Shelf Life. Your Ultimate Food Court Is Now In Session. Your Ultimate Food Court Is Now In Session.


By john • • Jul 10th, 2004 • Category: Beverages, Columns

In recent years China has stepped up its distribution and promotion of green tea – which is only fair, as we in the West should be compensated for increasingly awful Jackie Chan movies. In fact, green tea is the newest Asian action star of the beverage world. Its flavour is powerful but also subtle, and its reputed health benefits range from cholesterol-fighting properties to headache relief to boosted immune functions. Green tea has a unique edge – the leaves of Camellia Sinensis are steamed, not fermented, a process which preserves the all-important polyphenol compounds. But the mass production of any type of tea can reduce therapeutic effects. So the question for consumers – for we thirsty, drink-guzzling patrons of corner store coolers – is one of value: How much green tea actually goes into those designer bottles? Can green tea survive North American tastes? Can Eastern magic triumph in a world of sugar?

Hoping – perhaps believing – that green tea’s special benefits include a miracle lose-weight-and- look-good-in-a-thong nutrient are this week’s expert judges: Toronto-based Esther Benaim, co-owner of Great Cooks cooking school and teashop/restaurant The Tea Spot; Peter Carruthers, CEO of Presidential Gourmet Fine Catering in Toronto; and peripatetic TV and film food stylist Johanna Weinstein, who has recently dined on roasted guinea pig in Peru. As always, space limitations prevent us from evaluating every brand in a given category; entries reflect the luck of the draw. Items are blind taste-tested and awarded between one and five stars.

Brand One

Green herbal tea
20.82 fl oz, $2.39
widely available

Esther: There are two varieties of iced tea in the market right now: the traditional very sweet Nestea-like drink, which has become second nature to American consumers in particular, and the newer exotics that are pitched to a more upscale, health-conscious crowd. With green tea the territory is new and people don’t know what to expect. This brand is pale, sweet, not very fragrant, and doesn’t really stress the tea content. It’s not a very effective introduction!


Peter: Questions to ask are: where did they get their tea, and their water? This one starts off on the nose: you get the impression of fruit – pears maybe – like a light cider. But what I’m really getting is sweetness. Sugar and water. If someone gave Brand One to me without a label I’d say: this is not tea, it’s a kid’s drink.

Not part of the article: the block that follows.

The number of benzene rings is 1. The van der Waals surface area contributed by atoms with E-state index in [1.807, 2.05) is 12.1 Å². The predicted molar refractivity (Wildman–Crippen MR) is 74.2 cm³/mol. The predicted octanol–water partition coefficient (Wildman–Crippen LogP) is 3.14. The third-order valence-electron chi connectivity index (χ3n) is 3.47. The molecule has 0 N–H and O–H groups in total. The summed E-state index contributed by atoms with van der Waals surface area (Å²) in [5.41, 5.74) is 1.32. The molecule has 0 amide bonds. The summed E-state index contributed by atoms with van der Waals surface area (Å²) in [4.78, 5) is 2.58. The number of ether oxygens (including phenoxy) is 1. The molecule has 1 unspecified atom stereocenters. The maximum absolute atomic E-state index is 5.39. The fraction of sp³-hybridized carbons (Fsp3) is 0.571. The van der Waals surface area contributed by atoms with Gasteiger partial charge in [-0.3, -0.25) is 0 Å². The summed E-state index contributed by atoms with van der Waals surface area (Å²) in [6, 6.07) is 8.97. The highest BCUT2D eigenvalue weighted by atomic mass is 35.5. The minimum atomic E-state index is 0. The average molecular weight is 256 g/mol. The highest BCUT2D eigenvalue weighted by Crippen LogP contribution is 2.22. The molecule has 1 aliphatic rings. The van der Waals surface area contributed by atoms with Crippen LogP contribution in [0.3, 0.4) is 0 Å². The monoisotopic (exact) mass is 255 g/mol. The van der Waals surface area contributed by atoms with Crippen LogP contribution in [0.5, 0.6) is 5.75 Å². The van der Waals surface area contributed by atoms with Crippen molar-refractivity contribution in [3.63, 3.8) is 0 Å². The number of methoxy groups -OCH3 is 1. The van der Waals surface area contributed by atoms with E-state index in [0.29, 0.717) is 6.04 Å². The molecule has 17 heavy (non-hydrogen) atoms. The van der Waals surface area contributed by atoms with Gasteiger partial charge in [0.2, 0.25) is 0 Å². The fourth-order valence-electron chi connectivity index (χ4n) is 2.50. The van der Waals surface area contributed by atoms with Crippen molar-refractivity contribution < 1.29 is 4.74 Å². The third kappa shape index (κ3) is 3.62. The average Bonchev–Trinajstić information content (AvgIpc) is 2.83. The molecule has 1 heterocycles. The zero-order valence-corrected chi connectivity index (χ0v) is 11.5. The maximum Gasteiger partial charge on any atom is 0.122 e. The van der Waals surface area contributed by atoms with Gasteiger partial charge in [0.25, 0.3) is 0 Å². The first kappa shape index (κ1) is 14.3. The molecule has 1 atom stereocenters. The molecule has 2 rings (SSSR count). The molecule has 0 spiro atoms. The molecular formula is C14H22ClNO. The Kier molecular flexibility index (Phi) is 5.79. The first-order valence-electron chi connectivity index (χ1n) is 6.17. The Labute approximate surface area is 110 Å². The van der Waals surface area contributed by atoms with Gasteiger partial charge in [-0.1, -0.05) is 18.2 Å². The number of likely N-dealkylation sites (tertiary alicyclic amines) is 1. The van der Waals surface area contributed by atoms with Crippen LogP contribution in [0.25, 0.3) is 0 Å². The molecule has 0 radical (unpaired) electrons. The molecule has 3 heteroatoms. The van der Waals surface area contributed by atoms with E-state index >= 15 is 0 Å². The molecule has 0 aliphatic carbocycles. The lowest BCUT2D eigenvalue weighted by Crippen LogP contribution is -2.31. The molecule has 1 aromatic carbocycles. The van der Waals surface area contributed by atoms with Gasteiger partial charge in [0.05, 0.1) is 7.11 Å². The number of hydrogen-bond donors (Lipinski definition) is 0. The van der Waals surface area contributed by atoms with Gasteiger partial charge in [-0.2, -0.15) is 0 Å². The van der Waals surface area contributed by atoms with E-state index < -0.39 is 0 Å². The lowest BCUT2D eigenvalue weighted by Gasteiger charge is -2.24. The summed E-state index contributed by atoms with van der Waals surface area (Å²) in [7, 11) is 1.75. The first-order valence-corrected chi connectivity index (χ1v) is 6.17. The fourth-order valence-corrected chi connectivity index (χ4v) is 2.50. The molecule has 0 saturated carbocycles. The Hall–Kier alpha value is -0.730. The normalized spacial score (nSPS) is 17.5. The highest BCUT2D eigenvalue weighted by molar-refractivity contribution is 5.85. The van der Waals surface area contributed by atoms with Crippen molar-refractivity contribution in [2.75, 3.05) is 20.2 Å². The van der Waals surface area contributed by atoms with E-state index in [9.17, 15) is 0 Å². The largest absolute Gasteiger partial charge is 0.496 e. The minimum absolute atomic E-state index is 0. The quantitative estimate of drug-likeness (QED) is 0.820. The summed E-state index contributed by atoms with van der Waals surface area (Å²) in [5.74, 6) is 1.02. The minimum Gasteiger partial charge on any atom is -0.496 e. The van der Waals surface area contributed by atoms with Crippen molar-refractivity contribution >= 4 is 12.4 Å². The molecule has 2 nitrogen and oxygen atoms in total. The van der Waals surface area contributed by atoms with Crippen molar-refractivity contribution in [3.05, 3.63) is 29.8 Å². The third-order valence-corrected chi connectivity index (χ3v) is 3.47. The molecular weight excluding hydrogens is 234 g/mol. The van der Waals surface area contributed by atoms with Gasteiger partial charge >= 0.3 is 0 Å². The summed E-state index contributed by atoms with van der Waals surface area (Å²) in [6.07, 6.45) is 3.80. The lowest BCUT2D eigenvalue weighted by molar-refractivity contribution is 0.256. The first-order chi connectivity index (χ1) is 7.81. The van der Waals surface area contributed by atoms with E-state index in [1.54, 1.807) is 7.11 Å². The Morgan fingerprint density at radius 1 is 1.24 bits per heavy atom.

Johanna: I agree – I’m reminded of Kool Aid more than I am of tea plantations. Brand One gives you a massive dose of sweetness. If you glugged this one down too quickly on a hot day you’d get a sugar headache. And it’s got a puzzling colour – there’s almost no green in this allegedly green tea, so you wouldn’t expect much of a flavour burst or any health benefits.


Brand One Total – FIVE STARS *****

Brand Two

lime green iced tea
473 ml, $1.99
widely available

Esther: I don’t know where they get that artificial lemon-lime additive – when this one entered the room my first thought was: has someone been using Lemon Pledge? Brand Two seems very distant from genuine tea. However I find it interesting that it contains an agreeable amount of sugar – they got that right. But my overriding conclusion is: it’s fake.


Peter: On the positive side, this brand has an absolutely beautiful pale colour; it’s got a Zen-like glow going for it. And I agree with Esther, the sweetness is balanced. But I don’t like to drink flavour substitutes – and I don’t think anyone says to themselves, ‘Wow, think I’ll reach for that thirst-quenching synthetic substance number 52.’ This brand feels like the product of a lab rather than a field.


Johanna: Okay, it’s pretty, but it also looks like the water you get when you first arrive at your summer house; I hope it doesn’t taste like it. Uh-oh – they’ve gone and stuck in bogus apple and citrus flavours. Would you know this beverage was tea unless someone told you? For me, the only way this beverage would satisfy my thirst is if it arrived at my table with a shot of vodka.